This Is the Case: Divest Harvard Teach-In on the Fossil Fuel Industry’s Political Influence

As I wrote about in my previous blog post, Divest Harvard filmed a conversation with Harvard President Drew Faust about divestment, and she said that she does not believe that the fossil fuel industry influences the political process.

In response, Divest Harvard is holding a series of teach-ins tomorrow (Tuesday March 11th) at 12pm, 12:30 pm, and 1 pm. We will explain how the fossil fuel industry DOES influence politics.

FOR EXAMPLE, the House of Representatives voted last Thursday “to block the EPA’s recent rules limiting carbon pollution from power plants, a move aimed at curbing President Obama’s “war on Coal.”” Now the EPA can’t mandate carbon capture and storage, the Clean Air Act is severely weakened, and Obama’s climate plan is greatly limited in its ability to curb carbon emissions.

So this bill is not good, to say the least. Unsurprisingly, fossil fuel money did play a part in this vote. According to ThinkProgress:

“The bill has gained the support of House Republicans and some House Democrats, seven of whom have signed on to the bill as co-sponsors. According to an analysis by CAP Action, the 229 members who voted for the bill have accepted more than $45.7 million in contributions from the oil, gas and coal industries over the course of their careers — an amount that’s more than 8 times the $5.4 million accepted by the 183 members who voted against the bill — and 123 of them have publicly denied climate change. Sen. Joe Manchin (D-WV) has also introduced a companion bill in the Senate.”

So, President Faust. This IS the case of the fossil fuel industry’s political influence. And the effects are clear, current, and destructive.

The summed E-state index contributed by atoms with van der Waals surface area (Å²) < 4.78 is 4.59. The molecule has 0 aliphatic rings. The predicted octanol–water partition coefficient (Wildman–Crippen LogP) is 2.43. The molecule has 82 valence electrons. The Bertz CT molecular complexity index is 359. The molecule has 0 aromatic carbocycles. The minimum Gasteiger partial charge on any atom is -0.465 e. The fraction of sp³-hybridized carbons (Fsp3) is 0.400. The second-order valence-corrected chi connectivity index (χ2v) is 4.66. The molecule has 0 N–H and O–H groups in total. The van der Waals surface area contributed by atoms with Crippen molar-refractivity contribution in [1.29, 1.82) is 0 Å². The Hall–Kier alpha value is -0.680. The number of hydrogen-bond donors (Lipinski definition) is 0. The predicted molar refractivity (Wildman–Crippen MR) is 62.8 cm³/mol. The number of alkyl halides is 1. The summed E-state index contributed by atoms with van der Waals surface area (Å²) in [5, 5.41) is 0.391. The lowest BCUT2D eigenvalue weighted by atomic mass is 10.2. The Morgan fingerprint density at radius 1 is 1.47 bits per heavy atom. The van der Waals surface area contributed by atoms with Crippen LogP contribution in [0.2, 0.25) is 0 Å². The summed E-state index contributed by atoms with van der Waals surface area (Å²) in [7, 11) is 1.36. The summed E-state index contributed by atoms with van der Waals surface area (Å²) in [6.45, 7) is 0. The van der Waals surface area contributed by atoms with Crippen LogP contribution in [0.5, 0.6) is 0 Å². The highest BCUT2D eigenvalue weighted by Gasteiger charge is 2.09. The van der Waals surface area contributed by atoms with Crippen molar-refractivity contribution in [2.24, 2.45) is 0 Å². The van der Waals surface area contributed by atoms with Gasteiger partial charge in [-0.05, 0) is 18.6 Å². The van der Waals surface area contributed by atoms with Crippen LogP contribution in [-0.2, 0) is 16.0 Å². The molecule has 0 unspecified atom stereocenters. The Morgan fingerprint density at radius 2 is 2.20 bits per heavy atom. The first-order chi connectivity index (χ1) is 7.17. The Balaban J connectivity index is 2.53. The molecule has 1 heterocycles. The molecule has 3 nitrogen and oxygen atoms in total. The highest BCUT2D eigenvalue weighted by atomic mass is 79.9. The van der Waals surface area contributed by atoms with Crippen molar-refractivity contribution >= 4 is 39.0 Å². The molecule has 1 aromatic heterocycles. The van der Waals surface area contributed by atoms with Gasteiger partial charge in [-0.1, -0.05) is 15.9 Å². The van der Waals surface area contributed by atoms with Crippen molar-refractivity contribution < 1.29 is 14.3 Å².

Check out the video that a Divest Harvard member made to promote our teach-in tomorrow:



Add yours →

  1. In our “democracy”, it is basically legalized bribery that controls policy-making. Why does she imagine they are giving politicians 45,000,000 dollars? Just, like, for the heck of it? It’s quid pro quo. As I watched a bit of the all-nighter in the Senate, it was at first, inspiring, but then kinda sad also, because even a well-meaning, heroic kind of leader is up against the richest forces, and I don’t know how anything can be accomplished when the ones with the most money always win. That’s why the divestment effort is even more important, because, one would like to think, it is not corrupted in the same way, but maybe it is. I recently watched a doc called “Schooled: the price of college sports” with Sam Rockwell, and it was incredible how much money is made off of “amateur” unpaid athletes. There is a saying “everyone has their price”, and I think that even academia is full of folks that compromise their principles and ethics if the price is right. There’s something really wrong going on, when smart, hard-working students have enormous debts, never able to be discharged, and then a few, like, coaches of the football teams, are multi-millionaires. What kind of lesson does that teach us as students and citizens?

  2. Is Faust’s political orientation known? Her behavior suggests far-right.

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